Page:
February also saw the launch of a major campaign supporting the scheme. Yes to High Speed Rail billed itself as a campaign, independent from the government and HS2 Ltd, representing employers from across the country. The group’s mission statement said those involved believe that ‘Britain needs a modern, high speed rail network to meet the challenges of the 21st Century’. The director of the new campaign was David Begg, the former chairman of the Commission for Integrated Transport.
With position statements published by a variety of groups, the scene was set for the start of the public consultation. It was launched at Birmingham’s International Convention Centre on 27 February. Bizarrely, despite marking the start of the consultation, those against HS2 were not initially invited. A document published by the DfT stated: ‘We believe a national high speed rail network from London to Birmingham, and onward to Leeds and Manchester, can transform the way Britain works and competes as profoundly as the coming of the original railways in the 19th century.’ It added: ‘Our competitors already recognise the huge benefits high speed rail can bring, and are pressing ahead with ambitious plans. Britain cannot afford to be left behind.’
Throughout the year there were plenty of other reports produced by a variety of other groups, both for and against the controversial scheme.
In July the Institute of Economic Affairs suggested that the case for HS2 was ‘economically flawed’ and based on ‘bogus calculations’. The free market thinktank published a scathing assessment of the plans, saying that the project was a ‘recipe for disaster’. Its report also suggested that the scheme’s environmental credentials were ‘questionable’, and that the projected passenger figures were ‘suspect’. But there were also several reports backing the plans, including those from high speed lobbying group Greengauge 21.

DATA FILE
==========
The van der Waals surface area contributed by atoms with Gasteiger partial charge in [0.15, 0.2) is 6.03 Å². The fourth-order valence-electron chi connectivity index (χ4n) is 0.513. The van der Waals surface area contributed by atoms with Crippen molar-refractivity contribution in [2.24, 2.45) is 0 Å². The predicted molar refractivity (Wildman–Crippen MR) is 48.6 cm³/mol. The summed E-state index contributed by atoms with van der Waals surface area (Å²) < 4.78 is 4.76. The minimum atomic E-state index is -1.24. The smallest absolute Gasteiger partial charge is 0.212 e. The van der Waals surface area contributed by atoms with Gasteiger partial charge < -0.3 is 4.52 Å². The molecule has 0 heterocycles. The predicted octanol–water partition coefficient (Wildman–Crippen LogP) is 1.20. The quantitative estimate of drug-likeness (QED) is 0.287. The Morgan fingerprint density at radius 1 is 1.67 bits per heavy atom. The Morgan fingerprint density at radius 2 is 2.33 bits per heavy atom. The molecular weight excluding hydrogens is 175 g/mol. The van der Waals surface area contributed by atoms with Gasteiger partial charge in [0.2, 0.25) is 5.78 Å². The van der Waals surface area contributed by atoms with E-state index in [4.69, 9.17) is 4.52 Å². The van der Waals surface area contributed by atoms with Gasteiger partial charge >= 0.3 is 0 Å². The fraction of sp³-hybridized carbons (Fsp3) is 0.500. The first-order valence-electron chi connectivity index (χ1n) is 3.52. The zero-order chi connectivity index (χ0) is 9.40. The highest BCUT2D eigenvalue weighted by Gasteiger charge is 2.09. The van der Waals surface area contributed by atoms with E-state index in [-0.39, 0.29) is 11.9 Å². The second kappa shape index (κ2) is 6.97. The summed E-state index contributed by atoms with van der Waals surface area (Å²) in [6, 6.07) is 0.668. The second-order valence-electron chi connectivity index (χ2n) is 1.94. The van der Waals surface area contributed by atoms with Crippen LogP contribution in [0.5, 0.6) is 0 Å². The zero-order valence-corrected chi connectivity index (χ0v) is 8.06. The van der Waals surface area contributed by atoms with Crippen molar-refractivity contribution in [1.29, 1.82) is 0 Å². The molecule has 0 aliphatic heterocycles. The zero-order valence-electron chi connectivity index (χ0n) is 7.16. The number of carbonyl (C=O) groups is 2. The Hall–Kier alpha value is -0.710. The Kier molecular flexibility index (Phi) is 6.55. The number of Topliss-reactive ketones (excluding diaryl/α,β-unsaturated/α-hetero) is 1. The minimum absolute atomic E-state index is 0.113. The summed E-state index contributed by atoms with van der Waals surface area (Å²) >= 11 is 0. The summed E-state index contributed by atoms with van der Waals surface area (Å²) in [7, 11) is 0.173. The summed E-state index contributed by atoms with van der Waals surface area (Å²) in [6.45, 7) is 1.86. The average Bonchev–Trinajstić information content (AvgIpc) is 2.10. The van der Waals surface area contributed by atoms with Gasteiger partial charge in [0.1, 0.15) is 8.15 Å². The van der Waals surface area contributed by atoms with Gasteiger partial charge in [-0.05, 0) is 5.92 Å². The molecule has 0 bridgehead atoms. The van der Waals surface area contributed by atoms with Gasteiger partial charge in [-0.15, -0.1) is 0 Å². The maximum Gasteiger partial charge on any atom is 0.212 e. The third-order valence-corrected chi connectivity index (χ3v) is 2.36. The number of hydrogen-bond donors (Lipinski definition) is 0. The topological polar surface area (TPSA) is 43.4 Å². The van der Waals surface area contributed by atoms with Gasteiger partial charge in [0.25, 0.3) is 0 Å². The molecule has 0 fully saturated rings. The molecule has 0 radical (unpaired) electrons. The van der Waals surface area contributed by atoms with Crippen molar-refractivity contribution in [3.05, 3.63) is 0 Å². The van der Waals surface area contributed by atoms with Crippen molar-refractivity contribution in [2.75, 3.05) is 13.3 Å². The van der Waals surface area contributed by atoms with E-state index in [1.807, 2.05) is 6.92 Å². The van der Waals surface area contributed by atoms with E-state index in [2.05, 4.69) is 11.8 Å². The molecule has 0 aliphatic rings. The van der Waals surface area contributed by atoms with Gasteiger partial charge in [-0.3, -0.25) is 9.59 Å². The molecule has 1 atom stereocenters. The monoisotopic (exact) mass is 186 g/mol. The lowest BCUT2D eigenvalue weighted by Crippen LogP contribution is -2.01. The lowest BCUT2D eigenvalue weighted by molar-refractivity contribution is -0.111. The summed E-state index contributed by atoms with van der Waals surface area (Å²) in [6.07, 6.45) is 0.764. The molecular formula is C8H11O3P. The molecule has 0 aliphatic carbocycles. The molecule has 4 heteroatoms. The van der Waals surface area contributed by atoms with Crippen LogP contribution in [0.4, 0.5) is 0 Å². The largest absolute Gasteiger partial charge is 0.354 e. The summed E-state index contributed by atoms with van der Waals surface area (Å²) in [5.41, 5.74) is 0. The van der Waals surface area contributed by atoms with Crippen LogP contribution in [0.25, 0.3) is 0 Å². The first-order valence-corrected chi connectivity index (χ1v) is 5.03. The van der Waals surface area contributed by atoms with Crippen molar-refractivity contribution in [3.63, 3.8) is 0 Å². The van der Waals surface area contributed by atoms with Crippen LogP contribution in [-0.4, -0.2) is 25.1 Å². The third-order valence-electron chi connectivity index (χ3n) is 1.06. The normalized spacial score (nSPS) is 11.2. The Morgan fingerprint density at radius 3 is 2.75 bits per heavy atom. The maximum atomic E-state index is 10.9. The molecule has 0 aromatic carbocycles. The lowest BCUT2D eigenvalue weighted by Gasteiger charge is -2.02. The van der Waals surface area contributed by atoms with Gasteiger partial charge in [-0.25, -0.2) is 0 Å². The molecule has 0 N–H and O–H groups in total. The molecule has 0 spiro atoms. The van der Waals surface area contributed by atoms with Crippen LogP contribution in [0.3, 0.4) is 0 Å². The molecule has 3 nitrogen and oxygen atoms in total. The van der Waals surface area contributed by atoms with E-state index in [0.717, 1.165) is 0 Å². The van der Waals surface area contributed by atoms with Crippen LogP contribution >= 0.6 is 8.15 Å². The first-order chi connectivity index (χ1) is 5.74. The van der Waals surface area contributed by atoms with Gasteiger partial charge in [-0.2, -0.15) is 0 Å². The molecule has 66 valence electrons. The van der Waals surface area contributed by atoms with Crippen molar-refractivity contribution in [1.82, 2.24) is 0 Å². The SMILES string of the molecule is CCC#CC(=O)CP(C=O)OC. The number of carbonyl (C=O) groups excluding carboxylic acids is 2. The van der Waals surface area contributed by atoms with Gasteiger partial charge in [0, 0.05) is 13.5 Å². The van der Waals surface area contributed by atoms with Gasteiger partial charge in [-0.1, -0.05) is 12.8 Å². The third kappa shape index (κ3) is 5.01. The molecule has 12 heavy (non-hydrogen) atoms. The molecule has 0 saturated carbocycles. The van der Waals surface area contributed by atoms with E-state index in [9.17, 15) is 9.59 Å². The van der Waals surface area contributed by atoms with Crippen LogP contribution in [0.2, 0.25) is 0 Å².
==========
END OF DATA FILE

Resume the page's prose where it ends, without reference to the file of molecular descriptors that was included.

The group published research from accountants PricewaterhouseCooper, setting out what it claimed was the first analysis of what the government could expect to see as a financial return if it sells the infrastructure of HS2, in the same way as a 30-year concession was recently sold for HS1. PwC’s figures showed that it could produce between £6bn and £7bn as a return on the £13.9bn investment. The report also stated: ‘There are potentially further cash returns over the lifetime of the project.
The Exchequer will receive, over time, estimated extra tax receipts on the profits earned by the infrastructure concession holder and rail operating franchises worth £1.5-2bn and, at the end of the initial concession period, HS2 could be sold again, generating a further £1-2bn return to the taxpayer.’
The public consultation ended in July and things went rather quiet on high speed rail. But it wasn’t long before the debate had started again. South Northamptonshire MP Andrea Leadsom successfully lobbied for a Commons debate on the subject.
Opening the debate, she was highly critical of ministers who, she said, had likened HS2 to the great Victorian railways and the ‘fabulous’ post Second World War motorways. Leadsom said: ‘I am sorry, but I just do not buy that argument. The Victorian railways were largely privately funded. The motorways are fabulous, but they have benefited every town and village in this country, because they have junctions every few miles.’
Soon after the debate, there was another bombshell from parliament, this time in the form of a report from the Commons Transport Committee.
Although its press release suggested that there was a ‘good case’ for high speed rail, the committee’s approval came with a number of caveats and recommendations, including having another look at whether the line should link to Heathrow airport, and a request that government commits to the so called ‘Y network’ before seeking parliamentary approval for HS2.
MPs also told the government to stop calling those against high speed rail ‘Nimbys’.